The vanilla Hearts of Iron III "only really had depth" through its military, says Gellert Keresztes, whereas East vs. West draws a lot upon national politics and espionage.
The standard Hearts of Iron III does make it difficult for those who prefer wheeling and dealing behind the political scenes, as the outbreak of global war is guaranteed.
The appeal of East vs. West is the Cold War, in which the very threat of a third and perhaps final World War was ever looming. Most of the ruckus between NATO and the Warsaw Pact was of course moving around smaller nations as pawns. This is exactly what Keresztes is talking up in our interview.
"The problem with Hearts of Iron III was that it only really had depth through combat," said Keresztes. "We didn’t want players to only have just one tool for doing things; we wanted the player to have many tools to choose from just like it was during the Cold War." Nations can be toppled through various underhand means.
"Take politics for example, you can support specific parties, with penalties, and depending on which Government-type you have you can even outlaw parties, so they can’t participate in the next election. This then can buy you time to work on the population and get them on your side."
"Or you might just want to collapse that and go into Communism, and suspend elections all together. The only way you could then get out of that is to suffer a coup, or get another nation to invade you and force your government out. So if your country drifts into either of these extremes, Communism, Fascism etc… then you can’t get them out without drastic measures. This means though that the US could go Communist, and then the next largest faction in NATO takes over."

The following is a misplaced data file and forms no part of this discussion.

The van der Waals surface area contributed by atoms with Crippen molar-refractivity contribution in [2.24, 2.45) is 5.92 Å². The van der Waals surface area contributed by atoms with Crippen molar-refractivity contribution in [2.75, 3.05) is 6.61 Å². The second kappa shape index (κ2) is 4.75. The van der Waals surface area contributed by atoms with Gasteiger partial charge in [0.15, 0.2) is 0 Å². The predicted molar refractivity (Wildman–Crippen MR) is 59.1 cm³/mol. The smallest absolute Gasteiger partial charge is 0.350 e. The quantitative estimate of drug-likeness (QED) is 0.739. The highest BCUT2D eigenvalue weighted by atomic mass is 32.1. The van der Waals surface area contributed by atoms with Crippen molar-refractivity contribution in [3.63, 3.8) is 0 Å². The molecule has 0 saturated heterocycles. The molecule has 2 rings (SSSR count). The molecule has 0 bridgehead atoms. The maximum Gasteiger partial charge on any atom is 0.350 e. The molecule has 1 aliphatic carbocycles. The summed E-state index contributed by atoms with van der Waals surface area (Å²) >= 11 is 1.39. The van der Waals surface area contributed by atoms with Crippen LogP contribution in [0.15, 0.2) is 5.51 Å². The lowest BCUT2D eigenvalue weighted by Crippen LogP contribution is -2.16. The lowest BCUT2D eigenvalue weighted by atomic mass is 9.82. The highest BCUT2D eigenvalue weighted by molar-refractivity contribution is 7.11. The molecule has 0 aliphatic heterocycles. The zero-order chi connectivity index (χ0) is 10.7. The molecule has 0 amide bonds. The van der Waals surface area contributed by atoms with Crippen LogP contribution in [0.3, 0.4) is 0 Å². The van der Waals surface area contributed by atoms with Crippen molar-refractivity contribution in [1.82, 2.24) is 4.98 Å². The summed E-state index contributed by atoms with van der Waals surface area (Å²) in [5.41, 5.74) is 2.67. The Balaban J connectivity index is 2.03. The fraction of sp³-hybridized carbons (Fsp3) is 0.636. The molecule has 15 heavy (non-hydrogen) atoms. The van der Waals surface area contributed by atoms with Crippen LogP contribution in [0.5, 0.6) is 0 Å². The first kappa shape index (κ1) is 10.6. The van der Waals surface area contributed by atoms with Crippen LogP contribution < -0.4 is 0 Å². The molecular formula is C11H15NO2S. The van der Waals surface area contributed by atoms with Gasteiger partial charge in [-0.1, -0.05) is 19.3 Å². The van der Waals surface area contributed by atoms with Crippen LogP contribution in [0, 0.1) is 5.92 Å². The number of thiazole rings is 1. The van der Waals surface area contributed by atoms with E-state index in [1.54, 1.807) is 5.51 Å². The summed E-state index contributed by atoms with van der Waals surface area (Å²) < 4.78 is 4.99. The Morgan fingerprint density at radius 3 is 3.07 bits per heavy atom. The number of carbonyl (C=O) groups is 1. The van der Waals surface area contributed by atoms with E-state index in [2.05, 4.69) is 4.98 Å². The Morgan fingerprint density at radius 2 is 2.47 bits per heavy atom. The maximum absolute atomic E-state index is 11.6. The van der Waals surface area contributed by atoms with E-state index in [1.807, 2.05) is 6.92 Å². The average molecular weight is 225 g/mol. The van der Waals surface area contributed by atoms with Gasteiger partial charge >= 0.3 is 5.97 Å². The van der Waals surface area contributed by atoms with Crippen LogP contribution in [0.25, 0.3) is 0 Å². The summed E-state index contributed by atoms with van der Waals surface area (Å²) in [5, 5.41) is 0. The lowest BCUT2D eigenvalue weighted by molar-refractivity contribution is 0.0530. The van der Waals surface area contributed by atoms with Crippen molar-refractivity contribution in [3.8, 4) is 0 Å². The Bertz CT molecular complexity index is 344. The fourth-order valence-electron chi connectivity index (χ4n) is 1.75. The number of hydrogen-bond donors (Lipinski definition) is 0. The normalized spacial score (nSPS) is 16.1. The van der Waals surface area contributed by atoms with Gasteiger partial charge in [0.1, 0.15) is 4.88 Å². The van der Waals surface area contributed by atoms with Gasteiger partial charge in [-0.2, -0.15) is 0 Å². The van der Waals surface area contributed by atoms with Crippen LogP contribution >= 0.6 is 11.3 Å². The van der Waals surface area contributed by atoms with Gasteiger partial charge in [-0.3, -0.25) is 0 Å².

Should all out war start exploding around the globe then the Doomsday clock will start ticking.
"So if you have wars all over the world, the clock will start ticking. But it’s also linked to the amount of nuclear weapons in the world – if lots of nations are developing a lot of nuclear weapons, then the clock will tick faster," he explained. However the clock can also tick backwards should hostilities die down, or nuclear armament is reduced.
"But this is a dangerous gamble because you have to use diplomacy to convince your enemies to do the same; as if you just do it by yourself you make yourself vulnerable. So you have to make sure you try to influence other nations to follow your lead. At the same time, other nations will try and stop you from getting nukes in the first place." Tick tick boom.
Check outwith Gellert Keresztes. East vs. West: A Hearts of Iron Game releases Q2 2013.
Hearts of Iron III "only really had depth through combat," says East vs. West dev
06 February 2013 | By Simon Priest
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- East vs. West: A Hearts of Iron Game , Hearts of Iron III: Their Finest Hour, Hearts of Iron III: For the Motherland